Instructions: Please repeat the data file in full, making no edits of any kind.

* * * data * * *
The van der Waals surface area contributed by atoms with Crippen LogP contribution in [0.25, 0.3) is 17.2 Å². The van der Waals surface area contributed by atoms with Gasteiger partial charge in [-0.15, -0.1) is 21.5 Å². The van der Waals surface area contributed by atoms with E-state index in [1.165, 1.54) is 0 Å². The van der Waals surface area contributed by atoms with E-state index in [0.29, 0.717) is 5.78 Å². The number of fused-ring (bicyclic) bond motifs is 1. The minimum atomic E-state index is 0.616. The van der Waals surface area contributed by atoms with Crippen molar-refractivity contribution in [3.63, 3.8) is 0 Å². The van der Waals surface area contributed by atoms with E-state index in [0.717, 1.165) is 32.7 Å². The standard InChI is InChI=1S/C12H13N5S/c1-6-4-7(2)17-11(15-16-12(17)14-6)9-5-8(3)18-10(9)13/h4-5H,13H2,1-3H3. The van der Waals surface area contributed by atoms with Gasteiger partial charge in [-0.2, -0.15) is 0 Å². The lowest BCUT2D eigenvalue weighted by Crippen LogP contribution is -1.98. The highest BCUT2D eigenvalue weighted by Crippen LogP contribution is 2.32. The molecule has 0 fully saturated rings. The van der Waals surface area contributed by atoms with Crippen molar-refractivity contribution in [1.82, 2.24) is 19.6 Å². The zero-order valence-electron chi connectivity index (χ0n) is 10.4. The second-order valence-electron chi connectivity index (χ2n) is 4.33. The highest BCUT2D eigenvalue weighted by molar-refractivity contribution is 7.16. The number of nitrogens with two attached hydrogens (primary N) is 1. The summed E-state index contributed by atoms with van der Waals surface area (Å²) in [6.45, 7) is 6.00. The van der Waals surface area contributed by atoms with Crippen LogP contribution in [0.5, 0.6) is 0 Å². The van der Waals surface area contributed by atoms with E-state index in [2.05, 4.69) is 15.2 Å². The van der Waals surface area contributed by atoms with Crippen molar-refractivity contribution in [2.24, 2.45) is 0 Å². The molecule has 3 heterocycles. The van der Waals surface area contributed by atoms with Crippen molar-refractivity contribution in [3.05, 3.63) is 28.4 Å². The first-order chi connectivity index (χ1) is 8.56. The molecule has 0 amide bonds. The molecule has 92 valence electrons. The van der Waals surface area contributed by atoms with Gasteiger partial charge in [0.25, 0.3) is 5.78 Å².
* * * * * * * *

The van der Waals surface area contributed by atoms with Crippen LogP contribution in [0.25, 0.3) is 17.2 Å². The van der Waals surface area contributed by atoms with Gasteiger partial charge in [-0.15, -0.1) is 21.5 Å². The van der Waals surface area contributed by atoms with E-state index in [1.165, 1.54) is 0 Å². The van der Waals surface area contributed by atoms with E-state index in [0.29, 0.717) is 5.78 Å². The number of fused-ring (bicyclic) bond motifs is 1. The minimum atomic E-state index is 0.616. The van der Waals surface area contributed by atoms with Crippen molar-refractivity contribution in [3.63, 3.8) is 0 Å². The van der Waals surface area contributed by atoms with E-state index in [0.717, 1.165) is 32.7 Å². The standard InChI is InChI=1S/C12H13N5S/c1-6-4-7(2)17-11(15-16-12(17)14-6)9-5-8(3)18-10(9)13/h4-5H,13H2,1-3H3. The van der Waals surface area contributed by atoms with Gasteiger partial charge in [-0.2, -0.15) is 0 Å². The lowest BCUT2D eigenvalue weighted by Crippen LogP contribution is -1.98. The highest BCUT2D eigenvalue weighted by Crippen LogP contribution is 2.32. The molecule has 0 fully saturated rings. The van der Waals surface area contributed by atoms with Crippen molar-refractivity contribution in [1.82, 2.24) is 19.6 Å². The zero-order valence-electron chi connectivity index (χ0n) is 10.4. The second-order valence-electron chi connectivity index (χ2n) is 4.33. The highest BCUT2D eigenvalue weighted by molar-refractivity contribution is 7.16. The number of nitrogens with two attached hydrogens (primary N) is 1. The summed E-state index contributed by atoms with van der Waals surface area (Å²) in [6.45, 7) is 6.00. The van der Waals surface area contributed by atoms with Crippen LogP contribution in [0.5, 0.6) is 0 Å². The van der Waals surface area contributed by atoms with E-state index in [2.05, 4.69) is 15.2 Å². The van der Waals surface area contributed by atoms with Crippen molar-refractivity contribution in [2.24, 2.45) is 0 Å². The molecule has 3 heterocycles. The van der Waals surface area contributed by atoms with Crippen molar-refractivity contribution in [3.05, 3.63) is 28.4 Å². The first-order chi connectivity index (χ1) is 8.56. The molecule has 0 amide bonds. The molecule has 92 valence electrons. The van der Waals surface area contributed by atoms with Gasteiger partial charge in [0.25, 0.3) is 5.78 Å².